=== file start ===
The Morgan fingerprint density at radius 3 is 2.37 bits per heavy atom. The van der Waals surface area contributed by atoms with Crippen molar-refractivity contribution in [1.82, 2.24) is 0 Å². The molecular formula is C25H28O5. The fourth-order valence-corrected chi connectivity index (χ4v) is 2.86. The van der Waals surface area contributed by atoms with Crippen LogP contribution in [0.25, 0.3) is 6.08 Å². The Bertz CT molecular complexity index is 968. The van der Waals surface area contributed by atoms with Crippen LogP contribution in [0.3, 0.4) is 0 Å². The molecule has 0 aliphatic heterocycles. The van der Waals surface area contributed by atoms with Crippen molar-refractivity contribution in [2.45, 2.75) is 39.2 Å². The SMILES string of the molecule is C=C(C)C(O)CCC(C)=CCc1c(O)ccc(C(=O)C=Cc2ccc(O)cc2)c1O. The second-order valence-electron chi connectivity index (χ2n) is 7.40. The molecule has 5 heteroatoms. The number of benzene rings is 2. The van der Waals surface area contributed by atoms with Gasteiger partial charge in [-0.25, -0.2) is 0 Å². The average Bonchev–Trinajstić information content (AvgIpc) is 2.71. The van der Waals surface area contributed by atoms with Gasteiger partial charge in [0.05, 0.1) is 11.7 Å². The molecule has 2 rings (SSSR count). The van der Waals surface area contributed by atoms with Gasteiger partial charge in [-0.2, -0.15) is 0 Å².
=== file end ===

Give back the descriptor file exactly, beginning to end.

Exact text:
The Morgan fingerprint density at radius 3 is 2.37 bits per heavy atom. The van der Waals surface area contributed by atoms with Crippen molar-refractivity contribution in [1.82, 2.24) is 0 Å². The molecular formula is C25H28O5. The fourth-order valence-corrected chi connectivity index (χ4v) is 2.86. The van der Waals surface area contributed by atoms with Crippen LogP contribution in [0.25, 0.3) is 6.08 Å². The Bertz CT molecular complexity index is 968. The van der Waals surface area contributed by atoms with Crippen LogP contribution in [0.3, 0.4) is 0 Å². The molecule has 0 aliphatic heterocycles. The van der Waals surface area contributed by atoms with Crippen molar-refractivity contribution in [2.45, 2.75) is 39.2 Å². The SMILES string of the molecule is C=C(C)C(O)CCC(C)=CCc1c(O)ccc(C(=O)C=Cc2ccc(O)cc2)c1O. The second-order valence-electron chi connectivity index (χ2n) is 7.40. The molecule has 5 heteroatoms. The number of benzene rings is 2. The van der Waals surface area contributed by atoms with Gasteiger partial charge in [-0.25, -0.2) is 0 Å². The average Bonchev–Trinajstić information content (AvgIpc) is 2.71. The van der Waals surface area contributed by atoms with Gasteiger partial charge in [0.05, 0.1) is 11.7 Å². The molecule has 2 rings (SSSR count). The van der Waals surface area contributed by atoms with Gasteiger partial charge in [-0.2, -0.15) is 0 Å².